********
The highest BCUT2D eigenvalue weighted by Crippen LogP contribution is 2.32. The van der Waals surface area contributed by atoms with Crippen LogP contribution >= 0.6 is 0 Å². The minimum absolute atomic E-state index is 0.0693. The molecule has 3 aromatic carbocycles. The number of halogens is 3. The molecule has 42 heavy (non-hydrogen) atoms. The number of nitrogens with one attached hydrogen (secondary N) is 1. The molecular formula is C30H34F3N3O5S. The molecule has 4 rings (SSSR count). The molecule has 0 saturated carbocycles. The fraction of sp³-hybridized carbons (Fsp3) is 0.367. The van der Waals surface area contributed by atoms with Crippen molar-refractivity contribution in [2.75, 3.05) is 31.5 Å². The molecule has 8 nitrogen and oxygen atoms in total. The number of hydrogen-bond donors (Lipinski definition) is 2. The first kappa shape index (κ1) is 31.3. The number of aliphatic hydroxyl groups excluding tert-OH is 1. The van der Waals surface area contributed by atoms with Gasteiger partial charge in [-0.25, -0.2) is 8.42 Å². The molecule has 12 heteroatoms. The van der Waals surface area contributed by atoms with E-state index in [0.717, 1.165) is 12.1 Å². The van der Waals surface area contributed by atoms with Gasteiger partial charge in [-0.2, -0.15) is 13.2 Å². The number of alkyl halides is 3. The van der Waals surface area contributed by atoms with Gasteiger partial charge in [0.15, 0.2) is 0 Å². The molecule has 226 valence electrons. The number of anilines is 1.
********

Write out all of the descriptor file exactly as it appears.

The highest BCUT2D eigenvalue weighted by Crippen LogP contribution is 2.32. The van der Waals surface area contributed by atoms with Crippen LogP contribution >= 0.6 is 0 Å². The minimum absolute atomic E-state index is 0.0693. The molecule has 3 aromatic carbocycles. The number of halogens is 3. The molecule has 42 heavy (non-hydrogen) atoms. The number of nitrogens with one attached hydrogen (secondary N) is 1. The molecular formula is C30H34F3N3O5S. The molecule has 4 rings (SSSR count). The molecule has 0 saturated carbocycles. The fraction of sp³-hybridized carbons (Fsp3) is 0.367. The van der Waals surface area contributed by atoms with Crippen molar-refractivity contribution in [2.75, 3.05) is 31.5 Å². The molecule has 8 nitrogen and oxygen atoms in total. The number of hydrogen-bond donors (Lipinski definition) is 2. The first kappa shape index (κ1) is 31.3. The number of aliphatic hydroxyl groups excluding tert-OH is 1. The van der Waals surface area contributed by atoms with Gasteiger partial charge in [-0.25, -0.2) is 8.42 Å². The molecule has 12 heteroatoms. The van der Waals surface area contributed by atoms with E-state index in [0.717, 1.165) is 12.1 Å². The van der Waals surface area contributed by atoms with Gasteiger partial charge in [-0.2, -0.15) is 13.2 Å². The number of alkyl halides is 3. The van der Waals surface area contributed by atoms with Gasteiger partial charge in [0.15, 0.2) is 0 Å². The molecule has 226 valence electrons. The number of anilines is 1.